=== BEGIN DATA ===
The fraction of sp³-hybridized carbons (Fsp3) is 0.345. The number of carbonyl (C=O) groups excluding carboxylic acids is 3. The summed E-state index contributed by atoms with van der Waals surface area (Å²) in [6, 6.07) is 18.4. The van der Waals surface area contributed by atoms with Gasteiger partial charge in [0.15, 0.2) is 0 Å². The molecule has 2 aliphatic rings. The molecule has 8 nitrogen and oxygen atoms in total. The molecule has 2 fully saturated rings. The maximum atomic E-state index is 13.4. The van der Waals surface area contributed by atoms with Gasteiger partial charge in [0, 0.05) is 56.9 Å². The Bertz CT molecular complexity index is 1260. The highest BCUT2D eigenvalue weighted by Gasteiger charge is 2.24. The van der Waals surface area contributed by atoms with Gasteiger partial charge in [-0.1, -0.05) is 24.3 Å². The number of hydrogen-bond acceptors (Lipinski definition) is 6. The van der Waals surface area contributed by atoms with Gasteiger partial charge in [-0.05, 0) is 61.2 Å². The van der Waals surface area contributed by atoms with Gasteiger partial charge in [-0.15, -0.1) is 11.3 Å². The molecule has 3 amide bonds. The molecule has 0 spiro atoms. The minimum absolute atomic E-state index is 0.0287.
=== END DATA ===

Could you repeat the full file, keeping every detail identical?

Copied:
The fraction of sp³-hybridized carbons (Fsp3) is 0.345. The number of carbonyl (C=O) groups excluding carboxylic acids is 3. The summed E-state index contributed by atoms with van der Waals surface area (Å²) in [6, 6.07) is 18.4. The van der Waals surface area contributed by atoms with Gasteiger partial charge in [0.15, 0.2) is 0 Å². The molecule has 2 aliphatic rings. The molecule has 8 nitrogen and oxygen atoms in total. The molecule has 2 fully saturated rings. The maximum atomic E-state index is 13.4. The van der Waals surface area contributed by atoms with Gasteiger partial charge in [0, 0.05) is 56.9 Å². The Bertz CT molecular complexity index is 1260. The highest BCUT2D eigenvalue weighted by Gasteiger charge is 2.24. The van der Waals surface area contributed by atoms with Gasteiger partial charge in [-0.1, -0.05) is 24.3 Å². The number of hydrogen-bond acceptors (Lipinski definition) is 6. The van der Waals surface area contributed by atoms with Gasteiger partial charge in [-0.05, 0) is 61.2 Å². The van der Waals surface area contributed by atoms with Gasteiger partial charge in [-0.15, -0.1) is 11.3 Å². The molecule has 3 amide bonds. The molecule has 0 spiro atoms. The minimum absolute atomic E-state index is 0.0287.